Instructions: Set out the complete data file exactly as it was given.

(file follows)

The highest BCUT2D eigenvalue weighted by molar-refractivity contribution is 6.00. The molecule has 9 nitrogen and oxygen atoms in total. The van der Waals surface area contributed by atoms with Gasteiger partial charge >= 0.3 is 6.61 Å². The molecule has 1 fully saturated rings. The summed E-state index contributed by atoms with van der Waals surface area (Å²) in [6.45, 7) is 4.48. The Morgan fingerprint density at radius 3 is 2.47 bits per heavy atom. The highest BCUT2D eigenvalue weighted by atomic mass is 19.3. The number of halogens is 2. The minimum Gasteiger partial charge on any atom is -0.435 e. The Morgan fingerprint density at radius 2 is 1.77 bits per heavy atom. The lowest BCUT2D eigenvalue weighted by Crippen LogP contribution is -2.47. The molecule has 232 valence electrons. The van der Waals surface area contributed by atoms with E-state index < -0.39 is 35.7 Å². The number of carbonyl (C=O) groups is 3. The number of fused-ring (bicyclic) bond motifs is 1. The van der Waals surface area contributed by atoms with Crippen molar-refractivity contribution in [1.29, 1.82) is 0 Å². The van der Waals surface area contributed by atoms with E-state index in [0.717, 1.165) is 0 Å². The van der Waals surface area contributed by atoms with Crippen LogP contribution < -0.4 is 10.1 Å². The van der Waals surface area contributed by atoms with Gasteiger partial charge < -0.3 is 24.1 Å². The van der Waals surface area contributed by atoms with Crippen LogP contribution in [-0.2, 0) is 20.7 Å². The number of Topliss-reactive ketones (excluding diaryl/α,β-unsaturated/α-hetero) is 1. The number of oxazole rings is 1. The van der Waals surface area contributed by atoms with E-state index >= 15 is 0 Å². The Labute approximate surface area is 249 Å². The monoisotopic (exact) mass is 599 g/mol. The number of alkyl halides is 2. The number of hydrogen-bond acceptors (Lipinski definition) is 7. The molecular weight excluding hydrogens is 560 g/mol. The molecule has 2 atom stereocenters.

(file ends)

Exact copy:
The highest BCUT2D eigenvalue weighted by molar-refractivity contribution is 6.00. The molecule has 9 nitrogen and oxygen atoms in total. The van der Waals surface area contributed by atoms with Gasteiger partial charge >= 0.3 is 6.61 Å². The molecule has 1 fully saturated rings. The summed E-state index contributed by atoms with van der Waals surface area (Å²) in [6.45, 7) is 4.48. The Morgan fingerprint density at radius 3 is 2.47 bits per heavy atom. The highest BCUT2D eigenvalue weighted by atomic mass is 19.3. The number of halogens is 2. The minimum Gasteiger partial charge on any atom is -0.435 e. The Morgan fingerprint density at radius 2 is 1.77 bits per heavy atom. The lowest BCUT2D eigenvalue weighted by Crippen LogP contribution is -2.47. The molecule has 232 valence electrons. The van der Waals surface area contributed by atoms with E-state index < -0.39 is 35.7 Å². The number of carbonyl (C=O) groups is 3. The number of fused-ring (bicyclic) bond motifs is 1. The van der Waals surface area contributed by atoms with Crippen molar-refractivity contribution in [1.29, 1.82) is 0 Å². The van der Waals surface area contributed by atoms with E-state index in [0.717, 1.165) is 0 Å². The van der Waals surface area contributed by atoms with Crippen LogP contribution < -0.4 is 10.1 Å². The van der Waals surface area contributed by atoms with Gasteiger partial charge < -0.3 is 24.1 Å². The van der Waals surface area contributed by atoms with Crippen LogP contribution in [-0.2, 0) is 20.7 Å². The number of Topliss-reactive ketones (excluding diaryl/α,β-unsaturated/α-hetero) is 1. The number of oxazole rings is 1. The van der Waals surface area contributed by atoms with E-state index >= 15 is 0 Å². The Labute approximate surface area is 249 Å². The monoisotopic (exact) mass is 599 g/mol. The number of alkyl halides is 2. The number of hydrogen-bond acceptors (Lipinski definition) is 7. The molecular weight excluding hydrogens is 560 g/mol. The molecule has 2 atom stereocenters.